As noted above, flow diagram portion 176 relates to the determination of whether steady state or transient operating conditions exist. The vehicle operating conditions tested include: vehicle acceleration, accelerator pedal position, change in accelerator pedal position, and application of the vehicle brakes. If the vehicle acceleration is less than 1 kilometer/hour/sec, as determined at instruction block 204, steady state operation is indicated. If not, transient operation is indicated. The vehicle acceleration may be obtained by comparing successively determined values of vehicle speed. If the accelerator pedal position is in the normal cruise range of 3% to 30%, as determined at instruction block 206, steady state operation is indicated; if not, transient operation is indicated. If the accelerator pedal position has changed by more than 3% since last checked, as determined at instruction block 208, transient operation is indicated; if not, steady state operation is indicated. If the vehicle brakes are applied, as determined at instruction block 210, transient operation is indicated; if not, steady state operation is indicated.

Although the above conditions are somewhat arbitrary, they are generally indicative of the intended vehicle operation and serve to establish whether the vehicle performance is in line with the desires of the operator.

According to this invention, the velocity mode of operation is to be established if steady state vehicle operation is indicated for a predetermined time period. In the illustrated embodiment, such predetermined time period is determined by a timer internal to uC 142, and has a duration of two seconds. The timer may be reset by the execution of a suitable program instruction, such as represented by instruction block 212, and if the time period elapses before the timer is reset, the timer produces a logic output or trigger signal. Each time the execution of instruction blocks 204 or 206 or 208 or 210 indicates transient operation, the timer is reset as indicated by flow diagram lines 214, 216, 218 and 220, respectively. If each of the above described vehicle conditions indicate steady state operation for two seconds or longer, the timer will trigger, indicating that the velocity mode of operation should be established. If the timer does not trigger, the power mode of operation should be established. Accordingly, instruction block 222 is executed after each of the conditions are checked for determining if the timer has triggered. If so, the lefthand branch 180 of flow diagram portion 178 is executed to establish the velocity mode of operation. If not, the righthand branch 182 of flow diagram portion 178 is executed to establish the power mode of operation.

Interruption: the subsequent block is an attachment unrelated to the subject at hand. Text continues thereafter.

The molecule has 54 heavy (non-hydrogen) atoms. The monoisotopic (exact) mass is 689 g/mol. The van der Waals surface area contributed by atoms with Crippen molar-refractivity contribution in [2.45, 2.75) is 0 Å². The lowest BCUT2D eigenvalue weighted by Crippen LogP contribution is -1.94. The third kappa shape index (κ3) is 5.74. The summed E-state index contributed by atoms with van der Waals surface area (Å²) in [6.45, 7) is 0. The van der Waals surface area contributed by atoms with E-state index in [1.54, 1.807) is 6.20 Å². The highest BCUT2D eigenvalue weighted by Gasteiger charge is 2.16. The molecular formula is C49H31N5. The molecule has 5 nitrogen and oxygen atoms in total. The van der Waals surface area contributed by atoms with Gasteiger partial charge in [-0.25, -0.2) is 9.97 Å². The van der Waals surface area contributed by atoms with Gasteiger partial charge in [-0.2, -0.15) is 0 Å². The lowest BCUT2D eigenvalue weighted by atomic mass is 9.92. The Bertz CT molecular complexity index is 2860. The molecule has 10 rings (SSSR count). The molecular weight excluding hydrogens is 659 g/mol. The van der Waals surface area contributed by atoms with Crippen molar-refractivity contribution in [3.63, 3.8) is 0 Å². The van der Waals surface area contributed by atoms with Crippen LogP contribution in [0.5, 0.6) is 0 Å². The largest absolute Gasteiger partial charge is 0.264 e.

As briefly described in reference to FIG. 2, the function of the power mode of operation is to develop a power command which is directly related to the accelerator pedal position, thereby providing a linear relationship between accelerator pedal position and driveline power output. The function of the velocity mode of operation is to develop a power command which will maintain the vehicle at the velocity in effect when the velocity mode of operation is established. The resulting relationships between accelerator pedal position and driveline power output are graphically depicted in FIG. 6, where both driveline power output and accelerator pedal position are expressed as a percentage of their maximum values. The heavy trace designated by reference numeral 230 defines the baseline relationship between accelerator pedal position and driveline power output in the power mode of operation. According to the preferred embodiment, and as depicted in FIG. 6, the baseline relationship establishes a one-to-one correspondence between accelerator pedal position and driveline power output on a percentage basis. Thus, an accelerator pedal position of 60%, for example, produces a power command which corresponds to 60% of the available driveline power output.

The cruising or steady state range of accelerator pedal positions, which is defined by instruction block 206 in FIG. 4, is also depicted in the graph of FIG. 6. Thus, the velocity mode of operation may only be established when the accelerator pedal position is between 3% and 30% of its full travel. When the velocity mode of operation is established, the accelerator pedal position remains constant while the power output is adjusted to maintain the vehicle velocity. Typical power adjustments of the above type are designated in FIG. 6 by the dashed lines 232 and 234. Trace 232 represents a driving condition wherein the road load increases after the establishment of the velocity mode of operation and wherein the driveline power output is appropriately increased to maintain the vehicle velocity. Trace 234 represents a driving condition wherein the road load decreases after the establishment of the velocity mode of operation and wherein the driveline power output is appropriately decreased to maintain the vehicle velocity. Either situation results in a deviation from the baseline relation depicted by trace 230. For instance, at point A on trace 232, the accelerator pedal position is at 24 % while the driveline power output is at 44%. Similarly, at point B on trace 234, the accelerator pedal position is at 28% while the driveline power output is at 8%.